• Heydar-Aliyev-Airport_Zaha-Hadid_American-white-oak-(12)_carousel.jpg

      Turkish studio, Autoban, specified American white oak for the experimental interior architecture they created at Azerbaijan’s landmark airport terminal. 

  • Wish-List_Hadid_Ves-el_Petr-Krejci-Photography-(13)_carousel.jpg
    • VES-EL

      Ten leaders in design commissioned ten emerging designers to create the object they have always wanted for The Wish List, a project initiated by AHEC. Ves-el was the late Zaha Hadid’s wish, designed and made for her by Gareth Neal using American white oak.

  • Milan-Expo-Floor_American-white-oak-(7)_carousel.jpg

      Architect James Biber specified American white oak for the deck of his USA pavilion at the Expo Milano as it is strong, hard and has good machining properties.

American white oak

American white oak is one of the most popular species from the U.S. hardwood forests in export markets – and is unique to North America.

Latin Name

Quercus species, mainly Q. alba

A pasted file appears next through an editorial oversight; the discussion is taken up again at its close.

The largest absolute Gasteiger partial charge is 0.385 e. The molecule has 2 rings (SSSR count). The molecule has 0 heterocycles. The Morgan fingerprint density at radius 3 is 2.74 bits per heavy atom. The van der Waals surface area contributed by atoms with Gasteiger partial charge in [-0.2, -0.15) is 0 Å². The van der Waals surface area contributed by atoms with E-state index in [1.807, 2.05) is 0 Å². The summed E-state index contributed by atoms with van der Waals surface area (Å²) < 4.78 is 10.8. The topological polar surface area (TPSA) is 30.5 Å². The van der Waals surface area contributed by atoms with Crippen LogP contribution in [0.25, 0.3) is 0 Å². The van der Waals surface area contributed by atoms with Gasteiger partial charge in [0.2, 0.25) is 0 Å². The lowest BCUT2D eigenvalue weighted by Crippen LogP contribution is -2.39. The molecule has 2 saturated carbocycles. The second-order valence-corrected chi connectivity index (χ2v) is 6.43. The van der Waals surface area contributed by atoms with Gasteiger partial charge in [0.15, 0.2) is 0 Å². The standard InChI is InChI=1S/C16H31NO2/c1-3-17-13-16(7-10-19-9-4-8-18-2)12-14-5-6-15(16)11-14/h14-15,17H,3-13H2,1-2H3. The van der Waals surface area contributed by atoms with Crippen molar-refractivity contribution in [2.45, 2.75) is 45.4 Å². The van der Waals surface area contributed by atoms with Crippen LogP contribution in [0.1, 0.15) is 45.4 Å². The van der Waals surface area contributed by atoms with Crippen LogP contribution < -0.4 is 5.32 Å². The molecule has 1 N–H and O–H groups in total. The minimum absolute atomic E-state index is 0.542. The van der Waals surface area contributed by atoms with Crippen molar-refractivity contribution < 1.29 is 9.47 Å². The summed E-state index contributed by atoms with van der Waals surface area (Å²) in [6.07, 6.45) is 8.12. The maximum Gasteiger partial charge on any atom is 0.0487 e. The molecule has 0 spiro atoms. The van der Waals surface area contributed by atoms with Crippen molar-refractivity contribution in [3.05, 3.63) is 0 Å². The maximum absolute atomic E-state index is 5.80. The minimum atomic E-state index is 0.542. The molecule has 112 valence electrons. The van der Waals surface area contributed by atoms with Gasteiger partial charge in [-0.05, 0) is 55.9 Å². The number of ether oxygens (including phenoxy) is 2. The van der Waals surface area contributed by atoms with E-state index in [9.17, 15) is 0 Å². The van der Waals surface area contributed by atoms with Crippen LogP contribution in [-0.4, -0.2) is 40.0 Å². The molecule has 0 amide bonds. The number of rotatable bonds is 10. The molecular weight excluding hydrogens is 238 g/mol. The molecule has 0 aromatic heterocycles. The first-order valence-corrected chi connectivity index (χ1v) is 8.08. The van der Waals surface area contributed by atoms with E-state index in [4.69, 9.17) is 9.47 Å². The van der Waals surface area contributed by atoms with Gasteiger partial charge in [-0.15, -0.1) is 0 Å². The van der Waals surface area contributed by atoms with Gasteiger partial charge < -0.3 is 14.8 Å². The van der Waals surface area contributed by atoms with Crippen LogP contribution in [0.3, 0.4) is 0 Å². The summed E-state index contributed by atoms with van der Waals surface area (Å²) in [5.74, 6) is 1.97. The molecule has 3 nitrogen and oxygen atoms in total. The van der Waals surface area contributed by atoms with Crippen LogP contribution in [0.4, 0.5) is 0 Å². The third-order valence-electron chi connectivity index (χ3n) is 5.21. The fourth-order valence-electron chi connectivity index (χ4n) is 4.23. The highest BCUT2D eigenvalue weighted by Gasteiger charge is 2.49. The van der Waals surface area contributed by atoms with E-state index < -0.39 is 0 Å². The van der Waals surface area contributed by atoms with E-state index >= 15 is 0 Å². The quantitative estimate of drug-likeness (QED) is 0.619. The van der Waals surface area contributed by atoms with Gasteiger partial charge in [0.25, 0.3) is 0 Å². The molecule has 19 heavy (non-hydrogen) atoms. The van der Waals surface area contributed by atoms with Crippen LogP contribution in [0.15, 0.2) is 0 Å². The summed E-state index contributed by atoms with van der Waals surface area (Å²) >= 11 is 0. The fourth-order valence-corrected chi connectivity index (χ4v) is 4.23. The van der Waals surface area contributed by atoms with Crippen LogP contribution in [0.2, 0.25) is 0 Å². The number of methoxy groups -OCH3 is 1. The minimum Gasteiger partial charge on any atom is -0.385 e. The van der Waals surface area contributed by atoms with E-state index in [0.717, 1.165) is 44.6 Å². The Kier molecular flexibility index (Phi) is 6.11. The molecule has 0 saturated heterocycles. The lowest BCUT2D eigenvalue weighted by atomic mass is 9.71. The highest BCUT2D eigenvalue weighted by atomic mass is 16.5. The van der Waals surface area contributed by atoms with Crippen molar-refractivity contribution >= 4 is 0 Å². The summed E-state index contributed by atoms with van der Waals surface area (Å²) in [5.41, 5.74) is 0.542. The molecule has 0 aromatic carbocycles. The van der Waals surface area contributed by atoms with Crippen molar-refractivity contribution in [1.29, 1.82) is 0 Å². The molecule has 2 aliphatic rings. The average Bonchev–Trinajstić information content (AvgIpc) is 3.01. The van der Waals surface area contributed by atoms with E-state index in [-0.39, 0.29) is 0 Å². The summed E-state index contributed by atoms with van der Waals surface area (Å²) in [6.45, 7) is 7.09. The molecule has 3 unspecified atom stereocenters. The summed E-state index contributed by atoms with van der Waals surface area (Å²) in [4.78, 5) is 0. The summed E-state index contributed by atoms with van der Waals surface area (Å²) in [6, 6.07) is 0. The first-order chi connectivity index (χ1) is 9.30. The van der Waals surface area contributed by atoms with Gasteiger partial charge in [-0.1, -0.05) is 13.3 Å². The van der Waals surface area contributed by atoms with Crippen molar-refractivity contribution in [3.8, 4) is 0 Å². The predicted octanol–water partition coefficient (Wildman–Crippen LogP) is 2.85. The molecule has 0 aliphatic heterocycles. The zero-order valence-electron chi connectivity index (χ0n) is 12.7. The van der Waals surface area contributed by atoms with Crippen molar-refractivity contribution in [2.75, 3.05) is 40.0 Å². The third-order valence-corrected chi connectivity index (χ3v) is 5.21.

Other Common Names

northern white oak, southern white oak


White oak trees grow exclusively in North America and are widely distributed throughout most of the eastern United States in mixed hardwood forests. As with red oak there are many sub-species, all within the white oak classification, and together form the most common species group accounting for about 33% of the American hardwood resource. The trees are tall and easily identified by their rounded leaf form, turning brown in the fall. White oaks also grow from north to south; some high in the mountains and others on low land giving rise to different characteristics. Thus there are significant variations in white oaks depending on location, in particular between the slower grown northern and faster grown southern trees. As with red oaks, they are regarded as sustainable for both domestic andexport consumption.


FIA data shows U.S. white oak growing stock is 2.26 billion m3, 15.5% of total U.S. hardwood growing stock. American white oak is growing 40.1 million m3 per year while the harvest is 20.1 million m3 per year. The net volume (after harvest) is increasing 20.0 million m3 each year. U.S. white oak growth exceeds harvest in all major supplying states.

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